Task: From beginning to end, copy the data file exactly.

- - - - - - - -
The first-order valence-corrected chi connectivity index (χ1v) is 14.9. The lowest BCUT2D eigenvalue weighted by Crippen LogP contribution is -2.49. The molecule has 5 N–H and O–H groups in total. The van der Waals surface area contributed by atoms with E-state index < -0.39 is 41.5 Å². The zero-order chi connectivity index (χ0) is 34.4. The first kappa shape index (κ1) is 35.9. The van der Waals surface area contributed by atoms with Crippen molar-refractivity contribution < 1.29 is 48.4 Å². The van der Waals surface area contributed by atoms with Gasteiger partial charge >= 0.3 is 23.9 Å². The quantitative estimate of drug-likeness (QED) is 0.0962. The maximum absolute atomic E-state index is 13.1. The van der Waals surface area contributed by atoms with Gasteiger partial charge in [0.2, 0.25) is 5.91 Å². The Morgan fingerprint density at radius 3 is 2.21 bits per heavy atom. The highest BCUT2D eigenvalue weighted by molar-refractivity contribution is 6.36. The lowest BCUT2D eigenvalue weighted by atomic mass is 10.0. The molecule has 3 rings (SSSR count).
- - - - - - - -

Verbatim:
The first-order valence-corrected chi connectivity index (χ1v) is 14.9. The lowest BCUT2D eigenvalue weighted by Crippen LogP contribution is -2.49. The molecule has 5 N–H and O–H groups in total. The van der Waals surface area contributed by atoms with E-state index < -0.39 is 41.5 Å². The zero-order chi connectivity index (χ0) is 34.4. The first kappa shape index (κ1) is 35.9. The van der Waals surface area contributed by atoms with Crippen molar-refractivity contribution < 1.29 is 48.4 Å². The van der Waals surface area contributed by atoms with Gasteiger partial charge >= 0.3 is 23.9 Å². The quantitative estimate of drug-likeness (QED) is 0.0962. The maximum absolute atomic E-state index is 13.1. The van der Waals surface area contributed by atoms with Gasteiger partial charge in [0.2, 0.25) is 5.91 Å². The Morgan fingerprint density at radius 3 is 2.21 bits per heavy atom. The highest BCUT2D eigenvalue weighted by molar-refractivity contribution is 6.36. The lowest BCUT2D eigenvalue weighted by atomic mass is 10.0. The molecule has 3 rings (SSSR count).